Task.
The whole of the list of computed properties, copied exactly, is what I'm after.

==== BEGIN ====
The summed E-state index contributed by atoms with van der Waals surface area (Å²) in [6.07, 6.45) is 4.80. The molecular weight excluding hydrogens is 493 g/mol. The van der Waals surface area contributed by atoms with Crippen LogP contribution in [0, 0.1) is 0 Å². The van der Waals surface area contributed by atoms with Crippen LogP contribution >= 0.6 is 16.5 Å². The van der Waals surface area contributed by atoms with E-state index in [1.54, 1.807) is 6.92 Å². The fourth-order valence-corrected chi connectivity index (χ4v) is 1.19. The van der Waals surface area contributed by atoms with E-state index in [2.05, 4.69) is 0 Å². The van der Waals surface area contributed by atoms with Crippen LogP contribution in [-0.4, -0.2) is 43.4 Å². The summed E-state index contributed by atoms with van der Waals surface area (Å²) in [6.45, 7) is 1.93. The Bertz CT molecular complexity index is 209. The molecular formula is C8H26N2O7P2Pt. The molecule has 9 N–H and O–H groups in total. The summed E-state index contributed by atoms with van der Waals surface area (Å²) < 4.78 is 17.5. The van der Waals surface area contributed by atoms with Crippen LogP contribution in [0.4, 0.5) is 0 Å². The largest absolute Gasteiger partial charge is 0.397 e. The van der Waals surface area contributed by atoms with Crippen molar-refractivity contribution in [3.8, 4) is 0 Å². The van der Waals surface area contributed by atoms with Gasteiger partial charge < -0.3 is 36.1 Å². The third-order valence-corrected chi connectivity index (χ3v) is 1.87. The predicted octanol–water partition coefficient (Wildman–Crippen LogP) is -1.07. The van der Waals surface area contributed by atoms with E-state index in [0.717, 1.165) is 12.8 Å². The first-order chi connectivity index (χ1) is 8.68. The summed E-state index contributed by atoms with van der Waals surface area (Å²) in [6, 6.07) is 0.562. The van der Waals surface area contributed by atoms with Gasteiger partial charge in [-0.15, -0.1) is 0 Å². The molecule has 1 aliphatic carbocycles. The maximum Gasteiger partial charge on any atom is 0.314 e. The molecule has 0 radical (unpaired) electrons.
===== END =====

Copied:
The summed E-state index contributed by atoms with van der Waals surface area (Å²) in [6.07, 6.45) is 4.80. The molecular weight excluding hydrogens is 493 g/mol. The van der Waals surface area contributed by atoms with Crippen LogP contribution in [0, 0.1) is 0 Å². The van der Waals surface area contributed by atoms with Crippen LogP contribution >= 0.6 is 16.5 Å². The van der Waals surface area contributed by atoms with E-state index in [1.54, 1.807) is 6.92 Å². The fourth-order valence-corrected chi connectivity index (χ4v) is 1.19. The van der Waals surface area contributed by atoms with E-state index in [2.05, 4.69) is 0 Å². The van der Waals surface area contributed by atoms with Crippen LogP contribution in [-0.4, -0.2) is 43.4 Å². The summed E-state index contributed by atoms with van der Waals surface area (Å²) in [6.45, 7) is 1.93. The Bertz CT molecular complexity index is 209. The molecular formula is C8H26N2O7P2Pt. The molecule has 9 N–H and O–H groups in total. The summed E-state index contributed by atoms with van der Waals surface area (Å²) < 4.78 is 17.5. The van der Waals surface area contributed by atoms with Crippen LogP contribution in [0.4, 0.5) is 0 Å². The largest absolute Gasteiger partial charge is 0.397 e. The van der Waals surface area contributed by atoms with Crippen molar-refractivity contribution in [3.8, 4) is 0 Å². The van der Waals surface area contributed by atoms with Gasteiger partial charge < -0.3 is 36.1 Å². The third-order valence-corrected chi connectivity index (χ3v) is 1.87. The predicted octanol–water partition coefficient (Wildman–Crippen LogP) is -1.07. The van der Waals surface area contributed by atoms with E-state index in [0.717, 1.165) is 12.8 Å². The first-order chi connectivity index (χ1) is 8.68. The summed E-state index contributed by atoms with van der Waals surface area (Å²) in [6, 6.07) is 0.562. The van der Waals surface area contributed by atoms with Gasteiger partial charge in [-0.15, -0.1) is 0 Å². The molecule has 1 aliphatic carbocycles. The maximum Gasteiger partial charge on any atom is 0.314 e. The molecule has 0 radical (unpaired) electrons.